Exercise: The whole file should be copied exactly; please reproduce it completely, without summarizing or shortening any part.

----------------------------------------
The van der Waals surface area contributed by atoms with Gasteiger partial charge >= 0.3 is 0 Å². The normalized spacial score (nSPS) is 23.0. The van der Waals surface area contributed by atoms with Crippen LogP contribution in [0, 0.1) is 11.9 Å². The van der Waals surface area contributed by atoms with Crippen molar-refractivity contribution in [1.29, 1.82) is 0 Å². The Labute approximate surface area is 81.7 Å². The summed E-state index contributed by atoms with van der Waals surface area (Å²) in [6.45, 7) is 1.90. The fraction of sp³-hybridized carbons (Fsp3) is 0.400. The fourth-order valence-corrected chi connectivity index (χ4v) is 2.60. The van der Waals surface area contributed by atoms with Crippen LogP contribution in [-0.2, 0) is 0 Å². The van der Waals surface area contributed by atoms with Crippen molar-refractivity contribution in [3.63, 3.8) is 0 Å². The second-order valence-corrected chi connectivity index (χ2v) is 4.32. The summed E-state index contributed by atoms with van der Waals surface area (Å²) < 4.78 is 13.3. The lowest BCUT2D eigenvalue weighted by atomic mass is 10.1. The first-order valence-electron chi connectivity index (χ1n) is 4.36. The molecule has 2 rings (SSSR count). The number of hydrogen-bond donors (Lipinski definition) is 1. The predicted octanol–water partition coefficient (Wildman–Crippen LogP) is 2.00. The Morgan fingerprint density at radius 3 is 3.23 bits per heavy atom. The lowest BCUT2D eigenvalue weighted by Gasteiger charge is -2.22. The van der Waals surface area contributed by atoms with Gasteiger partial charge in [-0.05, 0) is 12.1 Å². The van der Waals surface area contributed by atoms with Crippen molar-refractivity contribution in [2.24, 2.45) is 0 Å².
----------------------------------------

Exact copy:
The van der Waals surface area contributed by atoms with Gasteiger partial charge >= 0.3 is 0 Å². The normalized spacial score (nSPS) is 23.0. The van der Waals surface area contributed by atoms with Crippen LogP contribution in [0, 0.1) is 11.9 Å². The van der Waals surface area contributed by atoms with Crippen molar-refractivity contribution in [1.29, 1.82) is 0 Å². The Labute approximate surface area is 81.7 Å². The summed E-state index contributed by atoms with van der Waals surface area (Å²) in [6.45, 7) is 1.90. The fraction of sp³-hybridized carbons (Fsp3) is 0.400. The fourth-order valence-corrected chi connectivity index (χ4v) is 2.60. The van der Waals surface area contributed by atoms with Crippen LogP contribution in [-0.2, 0) is 0 Å². The van der Waals surface area contributed by atoms with Crippen molar-refractivity contribution in [3.63, 3.8) is 0 Å². The second-order valence-corrected chi connectivity index (χ2v) is 4.32. The summed E-state index contributed by atoms with van der Waals surface area (Å²) < 4.78 is 13.3. The lowest BCUT2D eigenvalue weighted by atomic mass is 10.1. The first-order valence-electron chi connectivity index (χ1n) is 4.36. The molecule has 2 rings (SSSR count). The number of hydrogen-bond donors (Lipinski definition) is 1. The predicted octanol–water partition coefficient (Wildman–Crippen LogP) is 2.00. The Morgan fingerprint density at radius 3 is 3.23 bits per heavy atom. The lowest BCUT2D eigenvalue weighted by Gasteiger charge is -2.22. The van der Waals surface area contributed by atoms with Gasteiger partial charge in [-0.05, 0) is 12.1 Å². The van der Waals surface area contributed by atoms with Crippen molar-refractivity contribution in [2.24, 2.45) is 0 Å².